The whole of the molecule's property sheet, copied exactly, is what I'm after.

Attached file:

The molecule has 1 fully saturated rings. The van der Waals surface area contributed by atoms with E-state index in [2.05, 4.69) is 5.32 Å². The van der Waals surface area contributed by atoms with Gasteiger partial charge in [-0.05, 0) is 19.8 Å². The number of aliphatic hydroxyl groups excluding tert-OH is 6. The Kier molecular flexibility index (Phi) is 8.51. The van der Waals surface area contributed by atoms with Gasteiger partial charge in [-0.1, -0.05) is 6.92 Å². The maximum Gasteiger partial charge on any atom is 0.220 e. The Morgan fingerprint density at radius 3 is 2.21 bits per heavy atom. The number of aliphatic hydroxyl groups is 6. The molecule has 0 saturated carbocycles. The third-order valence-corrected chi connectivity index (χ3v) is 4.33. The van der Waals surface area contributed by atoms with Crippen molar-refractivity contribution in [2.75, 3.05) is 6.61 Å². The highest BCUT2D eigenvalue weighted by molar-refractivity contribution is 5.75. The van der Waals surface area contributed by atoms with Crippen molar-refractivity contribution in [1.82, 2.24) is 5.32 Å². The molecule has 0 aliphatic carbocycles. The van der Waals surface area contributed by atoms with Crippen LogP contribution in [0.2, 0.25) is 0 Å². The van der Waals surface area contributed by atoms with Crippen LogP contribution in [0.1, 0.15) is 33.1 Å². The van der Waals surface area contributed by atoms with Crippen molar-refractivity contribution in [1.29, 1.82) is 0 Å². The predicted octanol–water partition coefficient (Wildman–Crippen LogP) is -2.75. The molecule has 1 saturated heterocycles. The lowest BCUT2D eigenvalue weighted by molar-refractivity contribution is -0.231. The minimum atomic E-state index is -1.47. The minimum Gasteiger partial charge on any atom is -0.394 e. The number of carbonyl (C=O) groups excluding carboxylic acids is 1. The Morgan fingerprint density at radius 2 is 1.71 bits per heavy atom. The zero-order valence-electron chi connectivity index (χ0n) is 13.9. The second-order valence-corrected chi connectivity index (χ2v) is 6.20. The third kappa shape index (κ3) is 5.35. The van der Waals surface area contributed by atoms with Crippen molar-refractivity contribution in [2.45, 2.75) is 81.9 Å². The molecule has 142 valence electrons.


The molecule has 1 fully saturated rings. The van der Waals surface area contributed by atoms with E-state index in [2.05, 4.69) is 5.32 Å². The van der Waals surface area contributed by atoms with Gasteiger partial charge in [-0.05, 0) is 19.8 Å². The number of aliphatic hydroxyl groups excluding tert-OH is 6. The Kier molecular flexibility index (Phi) is 8.51. The van der Waals surface area contributed by atoms with Gasteiger partial charge in [-0.1, -0.05) is 6.92 Å². The maximum Gasteiger partial charge on any atom is 0.220 e. The Morgan fingerprint density at radius 3 is 2.21 bits per heavy atom. The number of aliphatic hydroxyl groups is 6. The molecule has 0 saturated carbocycles. The third-order valence-corrected chi connectivity index (χ3v) is 4.33. The van der Waals surface area contributed by atoms with Crippen molar-refractivity contribution in [2.75, 3.05) is 6.61 Å². The highest BCUT2D eigenvalue weighted by molar-refractivity contribution is 5.75. The van der Waals surface area contributed by atoms with Crippen molar-refractivity contribution in [1.82, 2.24) is 5.32 Å². The molecule has 0 aliphatic carbocycles. The van der Waals surface area contributed by atoms with Crippen LogP contribution in [0.2, 0.25) is 0 Å². The van der Waals surface area contributed by atoms with Crippen LogP contribution in [0.1, 0.15) is 33.1 Å². The van der Waals surface area contributed by atoms with Crippen molar-refractivity contribution in [1.29, 1.82) is 0 Å². The predicted octanol–water partition coefficient (Wildman–Crippen LogP) is -2.75. The molecule has 1 saturated heterocycles. The lowest BCUT2D eigenvalue weighted by molar-refractivity contribution is -0.231. The minimum atomic E-state index is -1.47. The minimum Gasteiger partial charge on any atom is -0.394 e. The number of carbonyl (C=O) groups excluding carboxylic acids is 1. The Morgan fingerprint density at radius 2 is 1.71 bits per heavy atom. The zero-order valence-electron chi connectivity index (χ0n) is 13.9. The second-order valence-corrected chi connectivity index (χ2v) is 6.20. The third kappa shape index (κ3) is 5.35. The van der Waals surface area contributed by atoms with Crippen molar-refractivity contribution in [2.45, 2.75) is 81.9 Å². The molecule has 142 valence electrons.